Ok, let’s be honest. It’s really more a matter of me not being strong enough to control it… or being too passionate to suppress emotion. I must admit that I have actually apologized (many times) for crying at work. I have no control. Sometimes I think it’s a positive thing, that I’m just so passionate about life that my emotions spill over. Other times I see it as a negative thing, a weakness. I think that in reality it’s a little bit of both. I have always been a strong and independent person, so crying at inopportune times just makes me feel weak, and I loathe weakness. But I wouldn’t really be me if I hardened my heart, so I’ve no desire to change.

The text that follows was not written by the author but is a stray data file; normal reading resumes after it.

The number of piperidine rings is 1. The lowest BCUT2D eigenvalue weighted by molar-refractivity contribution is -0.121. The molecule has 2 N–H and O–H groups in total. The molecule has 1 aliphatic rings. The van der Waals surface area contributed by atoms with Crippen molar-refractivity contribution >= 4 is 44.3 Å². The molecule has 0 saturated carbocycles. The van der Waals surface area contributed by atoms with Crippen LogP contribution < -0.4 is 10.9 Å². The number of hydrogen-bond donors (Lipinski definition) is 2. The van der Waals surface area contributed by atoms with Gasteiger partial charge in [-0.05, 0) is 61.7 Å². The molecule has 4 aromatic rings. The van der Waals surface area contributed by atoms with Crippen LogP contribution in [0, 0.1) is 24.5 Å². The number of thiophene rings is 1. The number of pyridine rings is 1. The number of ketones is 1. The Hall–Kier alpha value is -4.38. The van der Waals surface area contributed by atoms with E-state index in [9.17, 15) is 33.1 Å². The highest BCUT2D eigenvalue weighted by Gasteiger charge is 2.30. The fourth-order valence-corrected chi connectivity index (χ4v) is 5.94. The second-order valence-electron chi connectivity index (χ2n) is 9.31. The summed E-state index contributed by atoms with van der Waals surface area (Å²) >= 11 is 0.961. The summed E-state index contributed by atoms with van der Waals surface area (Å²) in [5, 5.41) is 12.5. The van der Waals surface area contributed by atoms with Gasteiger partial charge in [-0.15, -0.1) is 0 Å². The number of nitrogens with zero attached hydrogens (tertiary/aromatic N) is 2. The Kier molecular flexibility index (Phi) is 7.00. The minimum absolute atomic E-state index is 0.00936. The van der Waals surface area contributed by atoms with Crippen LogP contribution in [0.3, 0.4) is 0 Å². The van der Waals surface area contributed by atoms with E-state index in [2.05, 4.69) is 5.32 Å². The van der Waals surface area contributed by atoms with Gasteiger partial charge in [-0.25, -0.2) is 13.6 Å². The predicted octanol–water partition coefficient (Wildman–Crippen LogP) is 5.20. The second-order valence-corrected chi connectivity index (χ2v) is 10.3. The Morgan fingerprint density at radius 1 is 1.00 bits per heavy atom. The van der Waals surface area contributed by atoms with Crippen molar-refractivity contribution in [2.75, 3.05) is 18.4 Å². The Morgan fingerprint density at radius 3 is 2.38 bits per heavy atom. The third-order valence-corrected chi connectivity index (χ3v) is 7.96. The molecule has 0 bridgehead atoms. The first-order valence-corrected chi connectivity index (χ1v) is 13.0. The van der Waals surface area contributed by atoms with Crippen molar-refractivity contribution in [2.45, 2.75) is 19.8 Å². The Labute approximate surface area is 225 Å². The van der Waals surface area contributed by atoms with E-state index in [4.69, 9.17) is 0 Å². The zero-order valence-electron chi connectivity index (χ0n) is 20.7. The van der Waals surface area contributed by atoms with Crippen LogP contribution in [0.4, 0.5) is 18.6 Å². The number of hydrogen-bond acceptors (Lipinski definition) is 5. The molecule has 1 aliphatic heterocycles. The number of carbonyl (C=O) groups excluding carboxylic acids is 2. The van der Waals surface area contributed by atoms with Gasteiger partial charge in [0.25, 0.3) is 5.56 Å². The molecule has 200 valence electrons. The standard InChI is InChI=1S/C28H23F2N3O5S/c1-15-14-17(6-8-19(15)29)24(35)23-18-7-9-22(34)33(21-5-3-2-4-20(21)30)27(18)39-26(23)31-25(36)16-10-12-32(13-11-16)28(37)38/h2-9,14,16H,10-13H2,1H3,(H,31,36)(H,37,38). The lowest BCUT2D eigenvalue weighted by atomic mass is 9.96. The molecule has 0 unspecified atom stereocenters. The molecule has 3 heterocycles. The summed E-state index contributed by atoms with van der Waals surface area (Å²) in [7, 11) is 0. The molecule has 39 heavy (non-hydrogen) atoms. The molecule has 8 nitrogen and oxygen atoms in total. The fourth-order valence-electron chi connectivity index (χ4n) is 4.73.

My point is, why do people think life is so hard that they would need to “trust” someone enough to cry in front of them. If you need to cry, just cry, for crying out loud!

Life isn’t really so hard. Be yourself. Live, laugh, love, and try not to take life so seriously. Nobody gets out alive, anyway. And unless you invent some world changing device your life isn’t going to be scrutinized to the point that anyone really cares if you cry in front strangers or not. Just live your life one moment, one day, at a time.